What Does Algeria's PM Appointment Say About Power in the North African State?

Rabat - Why was Abdelmajid Tebboune, Algeria's former housing minister, appointed Prime Minister Wednesday, when everyone expected former PM Adbelmalik Sellal to stay in power?

In Algerian politics, appointing or sacking a head of government is usually an indication of gaining favor with the strongest power clan or falling from grace. Tebboune’s designation as PM obeys the same logic.

Exit Sellal, Enter Tebboune

Tebboune, the former minister of housing, replaced Abdelmalik Sellal, who had been a loyal PM to the President Abdelaziz Bouteflika for five years and was expected to lead another cabinet after the general elections earlier this May.

Sellal has been minister since 1998, preceding Bouteflika's presidency by a year. In 2012 he became Prime Minister, surviving four government reshuffles.

During this time, he has been known as Bouteflika’s “best lawyer.” In 2014 he campaigned on behalf of the ailing president, who could not take part in rallies and give speeches during his bid for a fourth presidential term.

His name had been circulating, among other prominent politicians with close ties to the Algerian regime’s power clans, as a possible replacement of Bouteflika.

The fact that Bouteflika remains in power suggests that Algeria's political factions have not yet come to an agreement on a substitute to place in the presidential palace of Al Mouradia.

Just on Monday, Jeune Afrique wrote that Sellal is set to remain in office as Prime Minister. The French-speaking magazine nonetheless pointed out that other names had been floated as potential replacements, namely the Minister of Interior, Nouredine Bedoui, and the Minister of Housing, Abdelmajid Tebboune.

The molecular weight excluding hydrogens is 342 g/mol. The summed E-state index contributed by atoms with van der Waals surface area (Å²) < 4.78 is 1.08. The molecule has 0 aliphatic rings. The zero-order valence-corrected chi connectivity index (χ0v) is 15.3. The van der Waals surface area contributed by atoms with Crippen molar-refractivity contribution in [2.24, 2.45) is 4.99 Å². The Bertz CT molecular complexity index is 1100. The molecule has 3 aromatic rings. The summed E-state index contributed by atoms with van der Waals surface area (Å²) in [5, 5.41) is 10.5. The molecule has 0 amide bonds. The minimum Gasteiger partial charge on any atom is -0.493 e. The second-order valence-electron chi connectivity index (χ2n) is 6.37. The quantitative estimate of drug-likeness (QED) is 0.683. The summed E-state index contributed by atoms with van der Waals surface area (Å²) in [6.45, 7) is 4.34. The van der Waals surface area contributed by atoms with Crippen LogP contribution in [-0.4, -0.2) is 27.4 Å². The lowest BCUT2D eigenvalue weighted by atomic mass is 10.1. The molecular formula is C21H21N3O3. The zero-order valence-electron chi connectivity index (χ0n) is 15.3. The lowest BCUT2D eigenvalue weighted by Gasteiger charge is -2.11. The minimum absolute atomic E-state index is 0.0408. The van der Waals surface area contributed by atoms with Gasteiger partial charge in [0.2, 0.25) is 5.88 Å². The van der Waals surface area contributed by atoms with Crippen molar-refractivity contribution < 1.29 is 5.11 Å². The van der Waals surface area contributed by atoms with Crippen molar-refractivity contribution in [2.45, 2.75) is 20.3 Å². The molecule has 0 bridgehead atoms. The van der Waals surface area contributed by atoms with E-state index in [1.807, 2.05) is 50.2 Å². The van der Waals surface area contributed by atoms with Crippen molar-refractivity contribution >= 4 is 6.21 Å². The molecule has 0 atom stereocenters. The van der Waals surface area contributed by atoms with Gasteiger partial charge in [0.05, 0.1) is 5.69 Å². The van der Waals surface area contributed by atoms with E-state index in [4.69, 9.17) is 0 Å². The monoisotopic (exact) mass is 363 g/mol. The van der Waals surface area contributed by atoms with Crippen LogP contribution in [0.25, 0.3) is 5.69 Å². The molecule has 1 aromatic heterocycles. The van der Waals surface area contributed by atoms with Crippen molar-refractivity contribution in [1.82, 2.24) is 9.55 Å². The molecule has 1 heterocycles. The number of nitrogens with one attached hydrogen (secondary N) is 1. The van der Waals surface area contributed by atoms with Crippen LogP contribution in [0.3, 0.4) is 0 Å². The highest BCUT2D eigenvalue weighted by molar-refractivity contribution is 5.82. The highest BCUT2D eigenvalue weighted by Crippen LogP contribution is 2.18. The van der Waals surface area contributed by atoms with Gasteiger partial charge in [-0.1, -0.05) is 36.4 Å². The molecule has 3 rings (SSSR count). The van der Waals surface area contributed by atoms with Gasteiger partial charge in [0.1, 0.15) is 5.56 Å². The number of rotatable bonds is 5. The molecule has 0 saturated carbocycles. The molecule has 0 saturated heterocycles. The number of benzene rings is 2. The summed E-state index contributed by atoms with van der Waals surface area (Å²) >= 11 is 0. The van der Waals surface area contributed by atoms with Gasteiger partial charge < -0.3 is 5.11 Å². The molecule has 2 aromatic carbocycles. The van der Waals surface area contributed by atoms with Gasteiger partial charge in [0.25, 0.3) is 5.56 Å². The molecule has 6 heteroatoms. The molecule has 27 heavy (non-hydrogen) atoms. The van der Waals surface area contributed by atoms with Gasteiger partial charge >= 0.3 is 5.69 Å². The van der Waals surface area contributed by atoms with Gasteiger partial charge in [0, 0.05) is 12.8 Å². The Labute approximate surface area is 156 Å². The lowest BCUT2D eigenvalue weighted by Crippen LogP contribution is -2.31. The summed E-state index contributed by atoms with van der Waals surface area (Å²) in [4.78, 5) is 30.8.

The Presidential Clan’s PM

Unlike many other ministers who were reappointed in other departments or were sacked during the four governmental reshuffles during Sellal's five-year tenure as Prime Minister, Tebboune remained as head of the housing department.

Housing has been considered a key department for the Algerian regime, who for years has adopted a policy of buying social peace. This policy had to be maintained despite the crash of oil prices, as Algeria depends heavily on earnings from oil revenues.

The nomination of Tebboune has been attributed to his positive record as Minister of Housing.

Morever, his recent argument with the Ministry of Finance and the state bank Crédit Populaire d’Algérie (CPA) indicates that he remains in favor with the presidential circle. After he accused of obstructing housing projects by not paying construction companies, showed that he had the presidential clan to his side, it was announced that the CPA would put DZD 12 billion into la Caisse nationale de logement (CNL) as a first payment installment to constructors.

Tout Sur l’Algérie (TSA) reported that Tebboune had directed criticism at Sellal, with whom he had not been on good terms.

“The financial crisis of the Housing department was hiding high tensions at the top of the political system. The swiftness with which the blocked payments were unfrozen gives credit to that assumption. Today’s appointment of Tebboune in place of Sellal proves this is definitely true,” wrote TSA.

Nothing Has Changed

Algeria’s opaque political system makes it sometimes hard to understand the nature of power struggle between the regime’s different clans, which are composed of the military junta, the president’s inner circle, and the businessmen aligned with the two.

Rivalry between these power groups leads to the peridodic appointment and sacking of key ministers or heads of the two major parties loyal to the regime, Front de libération national (FLN) and Le Rassemblement national démocratique (RND), though at other times they reach a consensus out of a desire to maintain the status quo.

Tebboune’s designation as Prime Minister will change nothing in the nature of the regime, political opposition parties say.

“For us, Algeria’s crisis is not related to a person in particular. It is not related to one person leaving the government and another one being appointed instead,” Farouk Tifour, a member of the Islamist party Mouvement Societé de Paix (MSP), told TSA.Yassine Aissiouane, member of the secular party Rassemblement pour la culture et la démocratie (RCD), said that “no real changed was introduced” following Tebboune’s appointment.

“The rare changes that have been introduced aim only at maintaining the status quo,” had added.




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